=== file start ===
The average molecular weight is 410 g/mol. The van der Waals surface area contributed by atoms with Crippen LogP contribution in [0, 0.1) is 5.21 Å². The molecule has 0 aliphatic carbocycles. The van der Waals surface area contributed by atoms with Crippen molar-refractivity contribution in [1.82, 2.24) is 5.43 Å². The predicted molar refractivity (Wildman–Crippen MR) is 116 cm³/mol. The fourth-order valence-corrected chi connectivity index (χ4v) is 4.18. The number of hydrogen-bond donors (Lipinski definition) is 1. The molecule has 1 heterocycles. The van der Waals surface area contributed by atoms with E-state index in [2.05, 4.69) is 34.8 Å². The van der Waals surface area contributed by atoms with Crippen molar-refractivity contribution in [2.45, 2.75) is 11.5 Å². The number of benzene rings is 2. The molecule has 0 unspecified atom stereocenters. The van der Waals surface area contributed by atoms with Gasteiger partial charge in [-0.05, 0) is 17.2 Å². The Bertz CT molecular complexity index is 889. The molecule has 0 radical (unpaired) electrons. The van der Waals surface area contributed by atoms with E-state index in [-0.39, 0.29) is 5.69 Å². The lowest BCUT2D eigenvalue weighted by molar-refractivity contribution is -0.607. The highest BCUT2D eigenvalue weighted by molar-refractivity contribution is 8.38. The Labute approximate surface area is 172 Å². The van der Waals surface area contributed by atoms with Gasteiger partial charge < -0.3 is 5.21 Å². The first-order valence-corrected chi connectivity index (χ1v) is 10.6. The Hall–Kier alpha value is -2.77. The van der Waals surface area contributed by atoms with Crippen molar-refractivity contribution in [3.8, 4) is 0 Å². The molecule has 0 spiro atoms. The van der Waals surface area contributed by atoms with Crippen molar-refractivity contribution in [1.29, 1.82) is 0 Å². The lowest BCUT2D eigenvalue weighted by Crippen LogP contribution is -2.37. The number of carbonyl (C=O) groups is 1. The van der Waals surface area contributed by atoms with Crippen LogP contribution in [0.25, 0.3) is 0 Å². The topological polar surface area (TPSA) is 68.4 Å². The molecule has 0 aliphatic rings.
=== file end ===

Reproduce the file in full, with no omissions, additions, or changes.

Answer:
The average molecular weight is 410 g/mol. The van der Waals surface area contributed by atoms with Crippen LogP contribution in [0, 0.1) is 5.21 Å². The molecule has 0 aliphatic carbocycles. The van der Waals surface area contributed by atoms with Crippen molar-refractivity contribution in [1.82, 2.24) is 5.43 Å². The predicted molar refractivity (Wildman–Crippen MR) is 116 cm³/mol. The fourth-order valence-corrected chi connectivity index (χ4v) is 4.18. The number of hydrogen-bond donors (Lipinski definition) is 1. The molecule has 1 heterocycles. The van der Waals surface area contributed by atoms with E-state index in [2.05, 4.69) is 34.8 Å². The van der Waals surface area contributed by atoms with Crippen molar-refractivity contribution in [2.45, 2.75) is 11.5 Å². The number of benzene rings is 2. The molecule has 0 unspecified atom stereocenters. The van der Waals surface area contributed by atoms with Gasteiger partial charge in [-0.05, 0) is 17.2 Å². The Bertz CT molecular complexity index is 889. The molecule has 0 radical (unpaired) electrons. The van der Waals surface area contributed by atoms with E-state index in [-0.39, 0.29) is 5.69 Å². The lowest BCUT2D eigenvalue weighted by molar-refractivity contribution is -0.607. The highest BCUT2D eigenvalue weighted by molar-refractivity contribution is 8.38. The Labute approximate surface area is 172 Å². The van der Waals surface area contributed by atoms with Gasteiger partial charge < -0.3 is 5.21 Å². The first-order valence-corrected chi connectivity index (χ1v) is 10.6. The Hall–Kier alpha value is -2.77. The van der Waals surface area contributed by atoms with Crippen molar-refractivity contribution in [3.8, 4) is 0 Å². The molecule has 0 spiro atoms. The van der Waals surface area contributed by atoms with Crippen molar-refractivity contribution in [1.29, 1.82) is 0 Å². The lowest BCUT2D eigenvalue weighted by Crippen LogP contribution is -2.37. The number of carbonyl (C=O) groups is 1. The van der Waals surface area contributed by atoms with Crippen LogP contribution in [0.25, 0.3) is 0 Å². The topological polar surface area (TPSA) is 68.4 Å². The molecule has 0 aliphatic rings.